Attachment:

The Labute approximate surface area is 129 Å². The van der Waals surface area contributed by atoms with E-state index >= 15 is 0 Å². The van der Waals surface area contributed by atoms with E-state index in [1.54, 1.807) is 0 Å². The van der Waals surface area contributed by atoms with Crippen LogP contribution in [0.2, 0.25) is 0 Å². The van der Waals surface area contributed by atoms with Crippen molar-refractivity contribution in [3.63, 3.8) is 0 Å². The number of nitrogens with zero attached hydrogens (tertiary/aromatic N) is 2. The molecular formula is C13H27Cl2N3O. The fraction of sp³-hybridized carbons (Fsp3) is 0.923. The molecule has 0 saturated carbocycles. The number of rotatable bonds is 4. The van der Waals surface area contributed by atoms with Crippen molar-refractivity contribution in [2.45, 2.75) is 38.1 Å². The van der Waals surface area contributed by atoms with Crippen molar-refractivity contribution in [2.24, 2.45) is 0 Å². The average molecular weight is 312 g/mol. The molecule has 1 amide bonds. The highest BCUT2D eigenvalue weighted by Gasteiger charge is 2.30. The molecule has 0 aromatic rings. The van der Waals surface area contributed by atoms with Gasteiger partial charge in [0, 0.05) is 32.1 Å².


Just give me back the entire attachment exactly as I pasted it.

The Labute approximate surface area is 129 Å². The van der Waals surface area contributed by atoms with E-state index >= 15 is 0 Å². The van der Waals surface area contributed by atoms with E-state index in [1.54, 1.807) is 0 Å². The van der Waals surface area contributed by atoms with Crippen LogP contribution in [0.2, 0.25) is 0 Å². The van der Waals surface area contributed by atoms with Crippen molar-refractivity contribution in [3.63, 3.8) is 0 Å². The number of nitrogens with zero attached hydrogens (tertiary/aromatic N) is 2. The molecular formula is C13H27Cl2N3O. The fraction of sp³-hybridized carbons (Fsp3) is 0.923. The molecule has 0 saturated carbocycles. The number of rotatable bonds is 4. The van der Waals surface area contributed by atoms with Crippen molar-refractivity contribution in [2.45, 2.75) is 38.1 Å². The van der Waals surface area contributed by atoms with Crippen molar-refractivity contribution in [2.24, 2.45) is 0 Å². The average molecular weight is 312 g/mol. The molecule has 1 amide bonds. The highest BCUT2D eigenvalue weighted by Gasteiger charge is 2.30. The molecule has 0 aromatic rings. The van der Waals surface area contributed by atoms with Gasteiger partial charge in [0, 0.05) is 32.1 Å².